Q&A with Stephen Dunn
Stephen Dunn is the author of eleven collections of poetry including, most recently, Different Hours (Norton, 2000). Loosestrife (Norton, 1996) was a National Book Critics Circle award nominee, and Local Time (William Morrow, 1986) was selected for the National Poetry Series by Dave Smith. His poems have appeared in numerous publications including The Paris Review, The New Yorker, APR, and Kenyon Review. He is the recipient of a 1995 Award in Literature from the American Academy of Arts and Literature. Among his other awards are the Levinson Prize from Poetry magazine, the Theodore Roethke Prize from Poetry Northwest, and fellowships from the N.E.A. and the Guggenheim Foundation. He teaches at Richard Stockton College. (2000)
How did you find out you won the Pulitzer Prize and were you surprised?
Mary Lopes — L.A.
It was leaked to me a little before the official announcement. I was very surprised then. And then not surprised when I should have been.
How do you decide which subjects, events, etc. are worth writing about and which aren’t?
Mathew S. — New Orleans
I follow my concerns and passions, or discover them in the act of composition. The ones not worth writing about are the ones, finally, that I haven’t successfully executed or when I haven’t gotten beyond my initial impulse.
In “A Romance” the figure of the woman is the abstract thinker–“She spoke about the possible/precision of doubt”, while the male figure is purely practical and only makes a non-pragmatic statement in his sleep–“the half-shut eye of the moon.” Another poet might have gone on to attempt some larger comment about this pairing, why have you left the poem as it is? Why is it, do you think, that so many poets (professors) will tell you that poems that are quiet and simple on the surface, must do more, push farther in order to be successful?
Clare — Greenbelt, Maryland
Well, sometimes they might be right, it would depend on how earned the quietness and simplicity is, or should I say how successfully orchestrated it is. In the poem of mine that you mention, I think that I felt that the juxtapositioning of the couple’s musings sufficiently suggested the nature of their relationship, or suggested the mystery of it.
I often tell my students that epigraphs are useful for particularly cryptic poems as a way of grounding their readers. I’ve noticed in reading _Different Hours_ that the poems in section three particularly have epigraphs or dedications. In your opinion, for whom is that useful, the poet or the reader?
A Professor — New York
Epigraphs are useful for the poem itself, or should be discarded. That is, they either contribute to some desired effect or they don’t. At best, they’re part of what constitutes the fictive. Of course epigraphs might be useful for getting a poem started. But most of them should then be deleted.
Could you please give me a short list (5 to 10) living poets that you recommend people read? I’m not asking you to pick the 5 or 10 best (and thus possibly offend a fellow poet), but just a good place to begin?right now you’re soundly in my top five. (followed by Carol Ann Duffy, Mark Jarman, Tony Hoagland, and Stephen Sandy—not that you asked!) Thanks for answering and thanks to SP for providing the opportunity!
Parker — Spearfish, South Dakota
I’ll make a short list of non-Americans for you, and keep the American list to myself. Szymborska (sp?), Carlos Drummond de Andrade, Zbiginiew Herbert, Anne Carson, Yehuda Amichai.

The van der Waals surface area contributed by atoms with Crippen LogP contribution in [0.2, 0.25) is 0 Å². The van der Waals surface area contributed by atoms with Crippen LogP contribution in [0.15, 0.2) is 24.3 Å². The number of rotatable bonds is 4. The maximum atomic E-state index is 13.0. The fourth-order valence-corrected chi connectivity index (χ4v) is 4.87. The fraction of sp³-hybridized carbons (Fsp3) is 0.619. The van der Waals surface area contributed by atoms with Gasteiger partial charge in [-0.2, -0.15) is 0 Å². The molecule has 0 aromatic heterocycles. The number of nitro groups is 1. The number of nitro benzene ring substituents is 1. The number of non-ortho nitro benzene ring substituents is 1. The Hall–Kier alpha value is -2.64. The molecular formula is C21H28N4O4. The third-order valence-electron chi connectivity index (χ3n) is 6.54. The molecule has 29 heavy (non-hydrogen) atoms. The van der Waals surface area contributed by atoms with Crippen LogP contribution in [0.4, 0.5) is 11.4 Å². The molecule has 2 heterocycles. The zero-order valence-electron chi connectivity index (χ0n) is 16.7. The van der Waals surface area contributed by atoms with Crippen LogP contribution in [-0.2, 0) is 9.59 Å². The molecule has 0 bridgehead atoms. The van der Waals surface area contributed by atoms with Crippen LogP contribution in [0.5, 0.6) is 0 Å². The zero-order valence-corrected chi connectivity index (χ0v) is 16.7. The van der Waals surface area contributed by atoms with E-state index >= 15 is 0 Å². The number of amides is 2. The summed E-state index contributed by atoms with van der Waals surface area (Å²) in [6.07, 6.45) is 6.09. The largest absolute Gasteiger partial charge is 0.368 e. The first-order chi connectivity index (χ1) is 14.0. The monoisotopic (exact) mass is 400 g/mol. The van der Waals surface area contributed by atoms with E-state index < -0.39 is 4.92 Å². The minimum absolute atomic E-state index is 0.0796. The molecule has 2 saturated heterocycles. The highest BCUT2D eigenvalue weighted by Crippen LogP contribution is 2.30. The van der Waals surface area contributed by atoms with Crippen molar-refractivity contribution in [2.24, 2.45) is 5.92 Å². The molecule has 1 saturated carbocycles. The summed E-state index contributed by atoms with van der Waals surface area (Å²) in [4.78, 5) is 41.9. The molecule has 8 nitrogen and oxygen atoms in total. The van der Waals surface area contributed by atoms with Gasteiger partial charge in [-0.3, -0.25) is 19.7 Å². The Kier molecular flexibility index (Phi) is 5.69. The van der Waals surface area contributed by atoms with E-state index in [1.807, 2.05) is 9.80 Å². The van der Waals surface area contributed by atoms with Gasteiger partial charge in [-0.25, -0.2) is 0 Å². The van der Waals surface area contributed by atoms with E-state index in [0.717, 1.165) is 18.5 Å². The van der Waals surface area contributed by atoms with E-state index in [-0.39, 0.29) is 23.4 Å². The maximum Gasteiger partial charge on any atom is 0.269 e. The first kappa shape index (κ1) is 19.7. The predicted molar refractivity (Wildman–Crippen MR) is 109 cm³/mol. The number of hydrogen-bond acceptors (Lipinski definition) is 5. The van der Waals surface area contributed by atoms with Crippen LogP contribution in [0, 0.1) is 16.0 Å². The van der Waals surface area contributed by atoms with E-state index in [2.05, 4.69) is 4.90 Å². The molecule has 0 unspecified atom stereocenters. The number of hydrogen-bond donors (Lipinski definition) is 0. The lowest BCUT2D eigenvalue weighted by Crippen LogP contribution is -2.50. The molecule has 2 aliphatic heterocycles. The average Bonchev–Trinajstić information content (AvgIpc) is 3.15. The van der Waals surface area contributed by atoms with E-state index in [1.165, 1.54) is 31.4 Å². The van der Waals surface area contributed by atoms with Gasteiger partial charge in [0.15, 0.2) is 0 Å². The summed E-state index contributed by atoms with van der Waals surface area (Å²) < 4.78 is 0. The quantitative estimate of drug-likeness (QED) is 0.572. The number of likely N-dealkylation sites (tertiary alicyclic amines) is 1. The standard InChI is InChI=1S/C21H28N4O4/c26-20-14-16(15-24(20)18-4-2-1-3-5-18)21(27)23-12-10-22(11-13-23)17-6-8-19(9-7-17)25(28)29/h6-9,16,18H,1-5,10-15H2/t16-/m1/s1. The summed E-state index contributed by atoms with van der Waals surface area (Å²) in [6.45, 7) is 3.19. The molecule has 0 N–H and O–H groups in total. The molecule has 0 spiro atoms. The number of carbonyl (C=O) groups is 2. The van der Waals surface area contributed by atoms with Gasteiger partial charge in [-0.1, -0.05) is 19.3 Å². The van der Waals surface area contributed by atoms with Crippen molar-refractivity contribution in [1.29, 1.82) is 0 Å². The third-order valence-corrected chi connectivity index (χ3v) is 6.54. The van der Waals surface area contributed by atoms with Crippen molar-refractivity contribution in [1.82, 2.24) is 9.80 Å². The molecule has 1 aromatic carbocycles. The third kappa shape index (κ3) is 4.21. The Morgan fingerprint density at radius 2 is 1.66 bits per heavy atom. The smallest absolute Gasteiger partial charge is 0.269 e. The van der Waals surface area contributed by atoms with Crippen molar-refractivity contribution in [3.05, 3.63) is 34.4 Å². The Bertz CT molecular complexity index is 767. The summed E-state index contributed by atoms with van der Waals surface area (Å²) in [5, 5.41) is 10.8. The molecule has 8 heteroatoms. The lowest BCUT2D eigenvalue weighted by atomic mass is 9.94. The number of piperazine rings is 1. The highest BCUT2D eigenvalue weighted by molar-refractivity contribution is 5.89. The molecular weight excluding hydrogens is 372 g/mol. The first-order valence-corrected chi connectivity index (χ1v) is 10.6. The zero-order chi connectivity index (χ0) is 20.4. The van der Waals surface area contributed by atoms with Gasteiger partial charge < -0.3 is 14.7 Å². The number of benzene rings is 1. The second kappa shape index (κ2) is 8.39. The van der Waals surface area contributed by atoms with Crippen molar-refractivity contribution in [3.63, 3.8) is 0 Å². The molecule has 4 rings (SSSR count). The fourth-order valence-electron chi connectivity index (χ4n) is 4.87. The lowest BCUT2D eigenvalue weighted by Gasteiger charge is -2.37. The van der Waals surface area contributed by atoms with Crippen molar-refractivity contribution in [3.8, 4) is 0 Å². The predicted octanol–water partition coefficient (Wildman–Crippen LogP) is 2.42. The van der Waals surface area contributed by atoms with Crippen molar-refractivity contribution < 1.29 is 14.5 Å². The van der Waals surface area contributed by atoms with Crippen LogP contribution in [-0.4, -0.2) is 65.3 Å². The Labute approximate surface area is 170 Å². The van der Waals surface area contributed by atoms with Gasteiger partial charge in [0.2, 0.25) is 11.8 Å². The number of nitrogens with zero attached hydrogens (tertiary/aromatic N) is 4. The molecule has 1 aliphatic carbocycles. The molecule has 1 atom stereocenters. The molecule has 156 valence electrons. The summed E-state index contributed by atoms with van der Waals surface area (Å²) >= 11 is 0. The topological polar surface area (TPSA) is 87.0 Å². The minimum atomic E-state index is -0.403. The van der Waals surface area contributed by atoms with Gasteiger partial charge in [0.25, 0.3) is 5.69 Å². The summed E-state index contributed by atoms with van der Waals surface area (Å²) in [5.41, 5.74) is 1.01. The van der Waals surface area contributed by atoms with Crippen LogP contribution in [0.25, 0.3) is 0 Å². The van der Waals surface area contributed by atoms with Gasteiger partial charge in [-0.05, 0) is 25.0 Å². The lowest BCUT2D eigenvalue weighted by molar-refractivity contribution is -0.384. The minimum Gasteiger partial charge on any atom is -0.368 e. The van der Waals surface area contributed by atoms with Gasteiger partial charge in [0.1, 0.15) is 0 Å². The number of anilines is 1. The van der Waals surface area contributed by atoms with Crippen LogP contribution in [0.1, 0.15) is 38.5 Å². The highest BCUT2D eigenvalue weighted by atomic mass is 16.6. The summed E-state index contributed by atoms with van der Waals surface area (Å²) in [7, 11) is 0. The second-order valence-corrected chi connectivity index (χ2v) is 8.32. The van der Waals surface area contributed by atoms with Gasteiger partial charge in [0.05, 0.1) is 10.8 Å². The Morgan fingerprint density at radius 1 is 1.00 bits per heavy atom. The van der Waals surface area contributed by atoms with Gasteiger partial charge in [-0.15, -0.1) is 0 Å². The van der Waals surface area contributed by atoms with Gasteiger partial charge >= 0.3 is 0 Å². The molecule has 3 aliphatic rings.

How old were you when you wrote your first poem and do you remember what caused you to write it?
Deb — Medical Lake, Washington
I was probably in high school. And it probably was a little ditty to make some girl love me. But I didn’t start to write poetry seriously until I was in my mid-twenties.
There seems to be a real cast of death and dying over your last book of poems, do find this or am I miss-reading you? And why the cast of death and dying?
Brent Star — MSU
If there exists such a cast in the book, it’s because I was writing those poems as I neared sixty, the age that no male in my family had reached, and which therefore I never expected to reach.
I don’t dislike learning about poetic forms, but most of it seems more like a history lesson and not something that’s important for my growth as a poet. How important is it for a young poet to learn different poetic forms and why?
Erica — North Brunswick, New Jersey
Think of it as acquiring the tools of your trade, which you may or may not choose to employ. A carpenter doesn’t always use a drill, though it would be disastrous for him not to know that it exists for him, and might facilitate what he wants to accomplish.
In one of your essays I’ve read, you mention poems that you’ve recently been reading aloud to people, are there a few poems you’re currently recommending people read out-loud? I like reading David Kirby’s poems out-loud in the shower. Would you like to read one of his poems out-loud?
Angel — Miramar, Florida
I hope you have Kirby’s poems memorized. And yes, I do enjoy reading his poems out-loud or to myself.
Why aren’t English poets read in America? Are American poets popular in England? Do your books sell anywhere besides America?
Rachel Roberts — Rochester, NY
I can’t answer those questions with any authority, except the last. No, they don’t, as far as I know, sell very much outside of the U.S. But of course poetry doesn’t sell very much in the U.S. either, whether it’s English or American.
Who is your favorite living critic?
Deborah — Baltimore
I don’t have one.
I often hear fellow MFA students berating the quality of poems being published in major literary magazines these days, what do you think about the overall worth of contemporary American poetry? Do you think a lot of schlock is being printed even by those so-called “big name” poets?
Brandon — Iowa City
At any given time in any culture most of the poems in print will be mediocre. Don’t worry about it, it’s a given. Just keep an eye out for what’s wonderful.
Are you married to a poet, if so, what is that like?
K.C. — Rancho Cucamonga, California